Buck: Buck Cheat Sheet

Buck Cheat Sheet

This section provides example command lines that you can use to obtain information about Buck and about your build. These techniques can help you to understand how your build works and to troubleshoot issues with your build.

Most of these examples use the buck query, buck targets, and buck audit commands. For more information and examples, see the reference pages for those commands.




How do I get a list of all the rules that Buck supports, from the command line, so that I can process them with grep, sed, etc?

Use buck audit with the ruletypes (plural) subcommand, which returns an alphabetized list of all the rules that Buck supports.

The following command line uses buck audit ruletypes with the grep command to print all the Buck rules that have the string android in their names.

buck audit ruletypes | grep android

Note that these are not all the rules that Buck provides for Android development. For example, the rules apk_genrule and ndk_library support Android development, but do not themselves contain the string android in their names.

How do I see the arguments for a rule from the command line?

Use buck audit with the ruletype (singular) subcommand followed by the name of the rule.

The following command line uses buck audit ruletype to view the arguments supported by the remote_file rule.

buck audit ruletype remote_file

def remote_file (
    name,
    sha1,
    url,
    labels = None,
    licenses = None,
    out = None,
    type = None,
):
    ...

How do I find all the targets for a package?

Specify a build target pattern that represents the targets in the package.

buck query //path/to/dir/...

The buck query command can accept a build target pattern as a parameter. If you specify a build target pattern, Buck evaluates this pattern and shows all the build targets that match it.

How do I specify more than one target to buck query?

Use the buck query set() operator.

The following command line returns the target main in the build file in the root of the Buck project and all the targets from the build file in the myclass subdirectory of the root.

buck query "set( '//:main' '//myclass:' )"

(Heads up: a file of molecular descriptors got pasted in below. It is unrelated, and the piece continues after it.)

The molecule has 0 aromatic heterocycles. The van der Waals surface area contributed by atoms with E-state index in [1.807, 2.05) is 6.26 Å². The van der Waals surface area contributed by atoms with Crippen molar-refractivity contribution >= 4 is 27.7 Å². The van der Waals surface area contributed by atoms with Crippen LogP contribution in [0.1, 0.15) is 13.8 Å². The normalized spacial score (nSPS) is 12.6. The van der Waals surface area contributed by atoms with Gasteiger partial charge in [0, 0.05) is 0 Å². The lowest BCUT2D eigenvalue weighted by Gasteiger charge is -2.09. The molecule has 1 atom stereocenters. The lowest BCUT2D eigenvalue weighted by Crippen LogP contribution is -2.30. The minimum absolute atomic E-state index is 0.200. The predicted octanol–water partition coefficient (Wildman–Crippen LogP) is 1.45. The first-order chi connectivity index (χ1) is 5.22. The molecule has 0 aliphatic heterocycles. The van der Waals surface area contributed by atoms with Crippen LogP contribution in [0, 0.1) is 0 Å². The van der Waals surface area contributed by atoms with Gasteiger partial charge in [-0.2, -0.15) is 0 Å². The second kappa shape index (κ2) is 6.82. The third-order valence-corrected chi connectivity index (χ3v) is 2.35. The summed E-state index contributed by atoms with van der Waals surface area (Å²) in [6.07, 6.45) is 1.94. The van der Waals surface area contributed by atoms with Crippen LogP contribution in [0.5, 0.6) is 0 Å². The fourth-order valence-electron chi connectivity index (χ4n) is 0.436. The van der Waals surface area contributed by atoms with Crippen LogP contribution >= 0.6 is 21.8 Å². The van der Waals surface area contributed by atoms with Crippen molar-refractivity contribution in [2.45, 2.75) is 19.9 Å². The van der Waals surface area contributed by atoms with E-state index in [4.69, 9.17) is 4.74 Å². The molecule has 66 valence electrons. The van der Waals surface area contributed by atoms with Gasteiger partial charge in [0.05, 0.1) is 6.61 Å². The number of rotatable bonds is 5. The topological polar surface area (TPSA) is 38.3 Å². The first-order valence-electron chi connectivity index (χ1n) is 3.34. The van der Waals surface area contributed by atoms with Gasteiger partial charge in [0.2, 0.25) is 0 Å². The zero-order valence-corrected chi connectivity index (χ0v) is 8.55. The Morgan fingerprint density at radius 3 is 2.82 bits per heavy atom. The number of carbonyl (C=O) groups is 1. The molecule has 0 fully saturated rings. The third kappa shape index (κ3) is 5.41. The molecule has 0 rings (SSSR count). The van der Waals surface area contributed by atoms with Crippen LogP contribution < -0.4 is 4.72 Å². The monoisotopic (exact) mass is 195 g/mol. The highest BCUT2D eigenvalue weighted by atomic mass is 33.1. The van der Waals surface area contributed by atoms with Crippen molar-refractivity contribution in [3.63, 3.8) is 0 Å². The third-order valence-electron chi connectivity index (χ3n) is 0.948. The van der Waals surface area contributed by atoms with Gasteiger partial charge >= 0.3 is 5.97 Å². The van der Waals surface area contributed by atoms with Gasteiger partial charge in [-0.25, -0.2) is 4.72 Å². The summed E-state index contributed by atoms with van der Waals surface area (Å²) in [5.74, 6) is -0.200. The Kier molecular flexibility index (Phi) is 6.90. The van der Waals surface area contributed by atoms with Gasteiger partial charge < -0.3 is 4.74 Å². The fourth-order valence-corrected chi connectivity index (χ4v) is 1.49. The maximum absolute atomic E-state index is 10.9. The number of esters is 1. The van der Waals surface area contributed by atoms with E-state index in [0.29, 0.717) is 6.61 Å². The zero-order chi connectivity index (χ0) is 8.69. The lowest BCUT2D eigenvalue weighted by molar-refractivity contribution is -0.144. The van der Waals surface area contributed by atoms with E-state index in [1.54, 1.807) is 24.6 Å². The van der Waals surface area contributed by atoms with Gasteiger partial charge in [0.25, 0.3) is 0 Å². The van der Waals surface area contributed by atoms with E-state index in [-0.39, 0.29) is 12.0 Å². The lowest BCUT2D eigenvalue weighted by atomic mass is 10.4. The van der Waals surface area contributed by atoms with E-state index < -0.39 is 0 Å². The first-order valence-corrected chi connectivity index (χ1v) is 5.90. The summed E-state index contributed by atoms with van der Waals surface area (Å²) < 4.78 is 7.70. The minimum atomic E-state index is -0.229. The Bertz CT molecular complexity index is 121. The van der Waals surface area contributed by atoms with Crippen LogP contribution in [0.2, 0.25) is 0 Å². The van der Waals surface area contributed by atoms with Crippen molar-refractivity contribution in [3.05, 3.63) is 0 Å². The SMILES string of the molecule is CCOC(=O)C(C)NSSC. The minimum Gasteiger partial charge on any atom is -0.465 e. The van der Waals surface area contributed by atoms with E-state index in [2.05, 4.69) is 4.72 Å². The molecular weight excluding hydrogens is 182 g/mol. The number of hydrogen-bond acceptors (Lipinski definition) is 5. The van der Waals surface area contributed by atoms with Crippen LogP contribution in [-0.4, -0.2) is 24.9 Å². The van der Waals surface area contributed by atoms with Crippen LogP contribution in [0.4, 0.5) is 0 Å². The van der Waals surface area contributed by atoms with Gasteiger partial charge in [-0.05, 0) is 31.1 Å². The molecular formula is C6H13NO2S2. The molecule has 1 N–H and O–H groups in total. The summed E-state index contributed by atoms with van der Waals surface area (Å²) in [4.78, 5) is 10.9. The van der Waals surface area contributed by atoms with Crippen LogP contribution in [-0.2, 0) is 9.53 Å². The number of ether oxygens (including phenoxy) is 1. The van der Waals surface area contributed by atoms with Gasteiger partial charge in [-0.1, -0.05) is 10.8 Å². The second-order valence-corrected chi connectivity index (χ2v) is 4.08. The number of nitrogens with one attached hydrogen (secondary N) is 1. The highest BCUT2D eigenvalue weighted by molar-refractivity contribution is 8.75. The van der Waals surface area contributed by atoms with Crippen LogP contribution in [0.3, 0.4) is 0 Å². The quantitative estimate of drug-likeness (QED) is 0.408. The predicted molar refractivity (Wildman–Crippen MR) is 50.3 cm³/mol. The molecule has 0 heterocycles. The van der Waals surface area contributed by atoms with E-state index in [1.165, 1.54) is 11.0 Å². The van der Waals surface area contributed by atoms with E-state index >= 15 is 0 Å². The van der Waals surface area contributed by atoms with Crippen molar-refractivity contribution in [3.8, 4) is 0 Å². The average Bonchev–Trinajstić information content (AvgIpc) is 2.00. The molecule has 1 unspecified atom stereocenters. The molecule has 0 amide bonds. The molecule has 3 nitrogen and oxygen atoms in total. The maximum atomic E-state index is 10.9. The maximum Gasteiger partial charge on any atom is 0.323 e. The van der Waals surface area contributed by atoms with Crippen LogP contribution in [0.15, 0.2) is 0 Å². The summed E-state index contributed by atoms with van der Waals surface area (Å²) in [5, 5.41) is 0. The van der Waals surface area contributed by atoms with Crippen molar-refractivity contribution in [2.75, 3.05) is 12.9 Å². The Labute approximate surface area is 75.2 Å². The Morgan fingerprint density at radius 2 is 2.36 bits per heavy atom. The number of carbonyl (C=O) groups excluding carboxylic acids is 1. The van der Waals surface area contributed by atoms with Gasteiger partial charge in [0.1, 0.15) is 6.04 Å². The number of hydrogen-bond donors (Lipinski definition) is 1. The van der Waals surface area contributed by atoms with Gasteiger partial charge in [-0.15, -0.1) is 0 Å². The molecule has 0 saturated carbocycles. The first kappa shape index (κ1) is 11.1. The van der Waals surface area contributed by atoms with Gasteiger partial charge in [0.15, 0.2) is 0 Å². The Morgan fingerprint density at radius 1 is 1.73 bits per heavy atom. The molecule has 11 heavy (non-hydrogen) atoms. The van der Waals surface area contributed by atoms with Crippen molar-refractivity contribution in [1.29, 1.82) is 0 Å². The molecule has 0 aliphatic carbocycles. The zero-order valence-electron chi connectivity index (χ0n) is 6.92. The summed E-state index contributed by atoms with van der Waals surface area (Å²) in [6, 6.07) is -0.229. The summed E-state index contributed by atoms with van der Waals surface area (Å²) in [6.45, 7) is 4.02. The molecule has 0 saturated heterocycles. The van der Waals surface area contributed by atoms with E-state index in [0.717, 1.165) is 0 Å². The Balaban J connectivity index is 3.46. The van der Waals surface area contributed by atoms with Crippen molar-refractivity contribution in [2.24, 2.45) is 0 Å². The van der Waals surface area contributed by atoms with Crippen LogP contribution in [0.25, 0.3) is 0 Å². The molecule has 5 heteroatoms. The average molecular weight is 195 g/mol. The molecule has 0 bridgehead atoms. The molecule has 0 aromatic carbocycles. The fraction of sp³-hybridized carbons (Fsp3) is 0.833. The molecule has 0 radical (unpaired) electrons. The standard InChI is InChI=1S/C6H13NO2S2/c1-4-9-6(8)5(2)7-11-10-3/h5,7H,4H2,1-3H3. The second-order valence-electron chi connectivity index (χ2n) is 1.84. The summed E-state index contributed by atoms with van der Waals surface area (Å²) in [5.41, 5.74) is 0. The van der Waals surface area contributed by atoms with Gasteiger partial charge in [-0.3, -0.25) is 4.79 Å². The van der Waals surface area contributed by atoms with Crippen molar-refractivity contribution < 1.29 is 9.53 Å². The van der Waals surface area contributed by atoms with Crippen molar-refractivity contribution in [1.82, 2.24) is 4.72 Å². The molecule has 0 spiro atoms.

How do I get the attribute names and values for the targets returned by a query?

Add the --output-attributes option to the command line, followed by regular expressions that represent the attributes of interest.

buck query "deps(//foo:bar)" --output-attributes 'name' 'exported_headers'

The --output-attributes option enables you to specify which attributes Buck should return. Instead of returning the names of the targets that match the query expression, Buck returns the names and values of the specified attributes for those targets in JSON format. Attributes are specified as regular expressions. For example, '.*' matches all attributes. See the buck query page for more details. The output for the example query above might look something like the following.

{
  "//foo/bar/lib:lib" : {
    "exported_headers" : [ "App/util.h" ],
    "name" : "lib"
  },
  "//foo/bar:app" : {
    "exported_headers" : [ "App/lib.h" ],
    "name" : "app"
  }
}

How do I find the dependencies for a target?

Use the deps() operator.

buck query "deps('//foo:bar')"
buck query "deps('//foo:bar', 1, first_order_deps())"
buck query "deps(set('//foo:bar' '//foo:lib' '//foo/baz:util'))"

The deps operator finds the dependencies of the specified targets. The first argument represents the targets of interest. This can be a single build target or build target pattern, or a set of these.

The optional second argument is the depth of the search for dependencies from the specified targets. For example, 1, as shown in the example above, returns only the direct dependencies. If you do not provide this argument, the output is the complete set of transitive dependencies.

How do I find the buildfile that contains the target that owns a source file?

In order to find the build file associated with a source file, combine the owner operator with buildfile. For example,

buck query "buildfile(owner('foo/bar/main.cpp'))" 

first finds the targets that own foo/bar/main.cpp and then returns the build files, such as foo/bar/BUCK, that define those targets.